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Marching Men

CHAPTER IV.1
Chicago is a vast city and millions of people live within the limits of its influence. It
stands at the heart of America almost within sound of the creaking green leaves
of the corn in the vast corn fields of the Mississippi Valley. It is inhabited by
hordes of men of all nations who have come across the seas or out of western
corn--shipping towns to make their fortunes. On all sides men are busy making
fortunes.
In little Polish villages the word has been whispered about, "In America one gets
much money," and adventurous souls have set forth only to land at last, a little
perplexed and disconcerted, in narrow ill--smelling rooms in Halstead Street in
Chicago.
In American villages the tale has been told. Here it has not been whispered but
shouted. Magazines and newspapers have done the job. The word regarding the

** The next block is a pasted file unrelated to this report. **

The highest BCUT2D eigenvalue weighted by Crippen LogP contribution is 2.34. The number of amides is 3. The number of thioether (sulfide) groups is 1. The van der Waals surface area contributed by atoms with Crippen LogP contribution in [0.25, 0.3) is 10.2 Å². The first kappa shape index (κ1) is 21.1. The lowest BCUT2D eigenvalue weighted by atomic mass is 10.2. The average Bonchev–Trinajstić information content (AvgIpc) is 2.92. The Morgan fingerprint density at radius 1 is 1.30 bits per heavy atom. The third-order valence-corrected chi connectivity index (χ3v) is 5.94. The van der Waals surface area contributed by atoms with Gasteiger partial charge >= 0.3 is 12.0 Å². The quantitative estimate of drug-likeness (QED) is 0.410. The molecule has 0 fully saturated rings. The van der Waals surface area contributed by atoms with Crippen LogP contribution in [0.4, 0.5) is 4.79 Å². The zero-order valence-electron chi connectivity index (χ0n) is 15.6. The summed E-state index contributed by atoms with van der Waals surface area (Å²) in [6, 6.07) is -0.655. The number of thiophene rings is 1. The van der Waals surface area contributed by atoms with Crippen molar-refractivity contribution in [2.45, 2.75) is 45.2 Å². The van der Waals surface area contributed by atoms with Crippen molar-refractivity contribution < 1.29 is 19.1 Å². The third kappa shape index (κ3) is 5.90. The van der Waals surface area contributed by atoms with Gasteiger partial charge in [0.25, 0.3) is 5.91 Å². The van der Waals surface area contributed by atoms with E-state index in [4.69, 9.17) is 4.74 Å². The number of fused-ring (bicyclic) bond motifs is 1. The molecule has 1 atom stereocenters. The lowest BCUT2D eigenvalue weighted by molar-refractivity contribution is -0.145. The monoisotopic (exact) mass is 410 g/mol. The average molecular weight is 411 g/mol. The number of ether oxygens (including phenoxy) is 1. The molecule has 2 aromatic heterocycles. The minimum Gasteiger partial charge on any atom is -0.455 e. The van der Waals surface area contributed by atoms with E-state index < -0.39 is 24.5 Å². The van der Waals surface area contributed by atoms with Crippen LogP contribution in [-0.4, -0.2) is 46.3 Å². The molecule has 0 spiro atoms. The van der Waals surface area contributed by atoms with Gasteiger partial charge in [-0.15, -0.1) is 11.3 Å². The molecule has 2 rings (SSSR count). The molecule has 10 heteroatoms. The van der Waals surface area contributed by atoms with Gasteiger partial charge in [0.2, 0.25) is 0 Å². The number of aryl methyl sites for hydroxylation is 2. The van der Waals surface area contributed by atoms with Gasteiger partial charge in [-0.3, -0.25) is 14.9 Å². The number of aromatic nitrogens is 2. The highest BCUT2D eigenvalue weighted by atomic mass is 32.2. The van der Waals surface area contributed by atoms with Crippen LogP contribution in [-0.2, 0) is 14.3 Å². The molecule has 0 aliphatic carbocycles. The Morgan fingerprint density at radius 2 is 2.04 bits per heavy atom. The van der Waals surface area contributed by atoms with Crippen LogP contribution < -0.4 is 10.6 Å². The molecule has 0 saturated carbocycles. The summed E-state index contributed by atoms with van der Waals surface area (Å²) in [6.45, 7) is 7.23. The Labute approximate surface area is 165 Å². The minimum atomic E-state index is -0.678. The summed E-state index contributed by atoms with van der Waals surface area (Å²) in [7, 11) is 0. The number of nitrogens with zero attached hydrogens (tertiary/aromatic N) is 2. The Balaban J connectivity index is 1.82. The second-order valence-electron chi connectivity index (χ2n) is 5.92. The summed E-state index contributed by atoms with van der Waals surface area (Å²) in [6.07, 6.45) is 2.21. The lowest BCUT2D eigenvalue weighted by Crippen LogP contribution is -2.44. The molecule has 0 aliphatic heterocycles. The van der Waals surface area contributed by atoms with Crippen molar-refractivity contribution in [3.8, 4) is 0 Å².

making of money runs over the land like a wind among the corn. The young men
listen and run away to Chicago. They have vigour and youth but in them has
been builded no dream no tradition of devotion to anything but gain.
Chicago is one vast gulf of disorder. Here is the passion for gain, the very spirit of
the bourgeoise gone drunk with desire. The result is something terrible. Chicago
is leaderless, purposeless, slovenly, down at the heels.
And back of Chicago lie the long corn fields that are not disorderly. There is hope
in the corn. Spring comes and the corn is green. It shoots up out of the black land
and stands up in orderly rows. The corn grows and thinks of nothing but growth.
Fruition comes to the corn and it is cut down and disappears. Barns are filled to
bursting with the yellow fruit of the corn.
And Chicago has forgotten the lesson of the corn. All men have forgotten. It has
never been told to the young men who come out of the corn fields to live in the
city.
Once and once only in modern times the soul of America was stirred. The Civil
War swept like a purifying fire through the land. Men marched together and knew
the feel of shoulder to shoulder action. Brown stout bearded figures returned
after the war to the villages. The beginning of a literature of strength and virility
arose.
And then the time of sorrow and of stirring effort passed and prosperity returned.
Only the aged are now cemented together by the sorrow of that time and there
has been no new national sorrow.
 
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